Other early stage efforts at progressive legislation are said to undermine the value proposition of an entire industry. For example, the Stop Wall Street Looting Act of 2019 takes direct aim with a near death blow at the generally unregulated private equity market by allowing for joint and several liability for controlling private funds,6464.Stop Wall Street Looting Act, H.R. 3848, 116th Cong. (2019) (requiring the “Securities and Exchange Commission to issue rules requiring private funds to publicly disclose certain information”). and making it void against public policy to indemnify a private fund. No matter how consistent with a broad progressive vision of “economic patriotism,” opponents will inevitably line up against this Act, casting it as the destruction of an industry, and making it impossible to pass both houses of Congress.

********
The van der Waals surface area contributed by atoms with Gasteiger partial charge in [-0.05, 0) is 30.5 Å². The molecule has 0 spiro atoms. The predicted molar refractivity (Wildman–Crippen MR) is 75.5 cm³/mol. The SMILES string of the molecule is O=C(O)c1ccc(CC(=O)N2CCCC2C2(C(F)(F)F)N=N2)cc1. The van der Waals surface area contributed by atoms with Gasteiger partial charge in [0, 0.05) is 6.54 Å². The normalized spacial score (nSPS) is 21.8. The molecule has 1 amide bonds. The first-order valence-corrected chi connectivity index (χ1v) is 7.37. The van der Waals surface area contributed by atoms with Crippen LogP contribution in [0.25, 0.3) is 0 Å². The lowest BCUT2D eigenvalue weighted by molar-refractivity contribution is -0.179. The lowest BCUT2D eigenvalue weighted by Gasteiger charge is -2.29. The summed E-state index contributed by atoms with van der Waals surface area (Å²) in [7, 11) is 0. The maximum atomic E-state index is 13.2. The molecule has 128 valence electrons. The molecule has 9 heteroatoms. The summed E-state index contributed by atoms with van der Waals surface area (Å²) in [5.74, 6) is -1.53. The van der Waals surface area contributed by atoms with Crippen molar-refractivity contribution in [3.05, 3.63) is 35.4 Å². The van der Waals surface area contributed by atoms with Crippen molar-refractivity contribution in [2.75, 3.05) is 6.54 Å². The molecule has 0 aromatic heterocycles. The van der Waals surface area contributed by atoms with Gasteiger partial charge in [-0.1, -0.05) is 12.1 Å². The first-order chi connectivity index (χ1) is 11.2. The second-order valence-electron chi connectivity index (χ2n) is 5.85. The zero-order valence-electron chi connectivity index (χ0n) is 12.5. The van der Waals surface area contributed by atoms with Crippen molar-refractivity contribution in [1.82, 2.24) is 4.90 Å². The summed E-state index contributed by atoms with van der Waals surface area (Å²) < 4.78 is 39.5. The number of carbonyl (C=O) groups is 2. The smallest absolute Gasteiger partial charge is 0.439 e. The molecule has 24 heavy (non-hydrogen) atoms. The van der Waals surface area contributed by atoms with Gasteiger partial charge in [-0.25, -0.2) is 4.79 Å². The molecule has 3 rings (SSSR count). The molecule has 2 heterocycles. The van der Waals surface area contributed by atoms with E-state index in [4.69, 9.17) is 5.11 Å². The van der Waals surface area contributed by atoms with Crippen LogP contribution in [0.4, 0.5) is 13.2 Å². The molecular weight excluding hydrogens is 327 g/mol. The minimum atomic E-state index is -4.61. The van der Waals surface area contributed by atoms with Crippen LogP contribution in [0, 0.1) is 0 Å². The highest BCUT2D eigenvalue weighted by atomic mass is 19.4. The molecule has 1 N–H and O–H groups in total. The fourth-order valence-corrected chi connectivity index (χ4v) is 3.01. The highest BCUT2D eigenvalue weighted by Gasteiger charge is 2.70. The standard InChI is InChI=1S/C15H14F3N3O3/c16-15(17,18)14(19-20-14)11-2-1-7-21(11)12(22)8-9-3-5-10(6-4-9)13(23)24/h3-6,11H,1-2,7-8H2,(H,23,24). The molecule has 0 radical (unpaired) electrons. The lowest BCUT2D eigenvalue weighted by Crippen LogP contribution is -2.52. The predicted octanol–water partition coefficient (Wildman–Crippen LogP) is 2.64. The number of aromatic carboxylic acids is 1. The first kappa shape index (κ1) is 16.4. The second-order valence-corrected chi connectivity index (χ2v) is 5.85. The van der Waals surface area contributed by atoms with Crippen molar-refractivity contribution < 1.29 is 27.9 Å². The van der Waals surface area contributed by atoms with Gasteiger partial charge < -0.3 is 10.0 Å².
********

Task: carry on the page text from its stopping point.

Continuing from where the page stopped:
More often, proposed legislation appears consistent with powerful political slogans (e.g., “too powerful to prosecute” and “too-big-to-jail”6565.See generally, e.g., BRANDON L. GARRETT, TOO BIG TO JAIL: HOW PROSECUTORS COMPROMISE WITH CORPORATIONS (2014).) but is little more than fluff, substantively. Consider the likely fate of the Corporate Executive Accountability Act of 2019,6666.Corporate Executive Accountability Act, S. 1010, 116th Cong. (establishing “criminal liability for negligent executive officers of major corporations”). which resurrects the Responsible Corporate Officer Doctrine in proposing that corporate executives be held criminally liable for negligently permitting or failing to prevent a crime.6767.Cf. Amy J. Sepinwall, Responsible Shares and Shared Responsibility: In Defense of Responsible Corporate Officer Liability, 2014 COLUM. BUS. L. REV. 371. First offenders are fined and/or subject to incarceration for up to one year. This Act imposes a form of strict liability on agents in ways comparable to the strict attribution of fault to a corporate entity with vicarious liability. Curiously, it is the strictness of vicarious fault and its harsh collateral consequences that so limit its embrace by prosecutors and courts.6868.William S. Laufer, Corporate Liability, Risk Shifting, and the Paradox of Compliance, 54 VAND. L. REV. 1343 (1999) (discussing the strictness of vicarious fault); see also Diamantis, supra note 13, at 527-33. It seems to make little sense to impose the same strictness and consequences on corporate agents—even those whose position places them in responsible roles.